Jonathan (not his proper name) had been minister in the church some four years when I first knew him. He was truly the good shepherd and I was always struck by the humble, quiet way in which he went about his work, always putting God and his congregation first.
For a long time, only a few realised that he suffered considerable pain from his infirmity, for he carried his burden unknown to most, except that he had a limp as he walked to his place, or to the pulpit to deliver one of his gentle but telling sermons.
Each Monday evening, he would lead a group of about eight to twelve of us in the vestry in what was called 'Prayer and Praise'. Unaccompanied, we would sing hymns, unless of course one of our number had brought their guitar. After the songs there would be a Bible reading and then Jonathan would give us a little talk about it and then we would have a discussion. This was followed by prayers which he would start first and then we were at liberty to continue as each one of us felt moved.
But, there was one particular time that we all looked forward to each month. This was the communion service held in the evening of the last Monday of the month. We would gather in the choir stalls and the vicar would reverently take us through the Communion during which time we found ourselves being cleansed and uplifted as at no other time.
After we had received the sacraments, we would remain kneeling at the altar rail and Jonathan would ask for healing for each one of us as he laid hands on the head of each individual as he worked down the line of people, many of whom were in their seventies and eighties and one who was in her nineties. But above all, he had acted simply and humbly as an instrument of the Lord, and in doing so, never intervened between the Spirit and the recipient of the blessing.
I have been to other types of healing service, but this was one of the most wonderful of all. There was no sudden expression of awe from anyone that some great healing had taken place. Indeed, there are those who would decry such a ceremony, saying that it gives false hope to those who take part. At these little services, I don't think any of us ever physically felt anything, and it wasn't expected, and certainly we were never 'slain' by the Spirit.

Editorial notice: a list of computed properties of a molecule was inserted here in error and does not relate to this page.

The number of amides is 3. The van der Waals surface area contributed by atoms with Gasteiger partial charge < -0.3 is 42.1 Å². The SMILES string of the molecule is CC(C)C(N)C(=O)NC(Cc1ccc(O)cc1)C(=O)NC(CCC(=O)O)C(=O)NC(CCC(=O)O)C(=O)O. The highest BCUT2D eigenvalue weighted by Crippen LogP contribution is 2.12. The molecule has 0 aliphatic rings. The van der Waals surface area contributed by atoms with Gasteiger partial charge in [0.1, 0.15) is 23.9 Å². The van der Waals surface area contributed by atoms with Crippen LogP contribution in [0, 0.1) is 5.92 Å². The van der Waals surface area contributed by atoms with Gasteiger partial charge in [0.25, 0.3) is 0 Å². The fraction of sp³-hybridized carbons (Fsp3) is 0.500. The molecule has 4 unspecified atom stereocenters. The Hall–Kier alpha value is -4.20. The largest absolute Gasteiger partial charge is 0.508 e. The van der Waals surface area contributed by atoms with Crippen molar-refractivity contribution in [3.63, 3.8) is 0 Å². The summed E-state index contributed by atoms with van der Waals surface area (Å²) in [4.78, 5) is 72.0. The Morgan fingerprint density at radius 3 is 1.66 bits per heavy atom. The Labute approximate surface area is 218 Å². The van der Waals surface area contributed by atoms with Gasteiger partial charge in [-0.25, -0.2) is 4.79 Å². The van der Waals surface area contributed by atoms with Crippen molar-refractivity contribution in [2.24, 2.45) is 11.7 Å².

But surely, the most important thing that happened in that service was that it allowed the Spirit of the living Christ access to us through faith, to be able to heal us in body or mind or spirit, in accordance to what He Himself considered were our proper needs. What these true needs would have been were probably not realised even by each individual. But we always went home that evening with a sense that it was our Lord who had rested his hands upon each one of us and had murmured - 'Be at peace my child, for I am always with you'. What better healing could there be?
Jonathan retired to prepare for his expected operation. True to the situation in the health service, he had to wait much longer and so his suffering was prolonged until finally, after much prayer by many people, he had his operation. Although many thought that his ministry might have come to an end, it turned out that the Lord had other work for him to do. He became full of life, having no pain and above all, he took part in an ecumenical service in which many Anglicans, Non-Conformists, and Roman Catholics all took part together each Sunday evening – and he often gave one of his telling and instructive sermons so looked forward to by the full church.
But above all, with the Lord providing Jonathan support in a wonderful way through healing after his operation, so he was enabled to be of even greater service in his work for our Lord, for healing can occur in many surprising and different ways - and never necessarily as we would expect.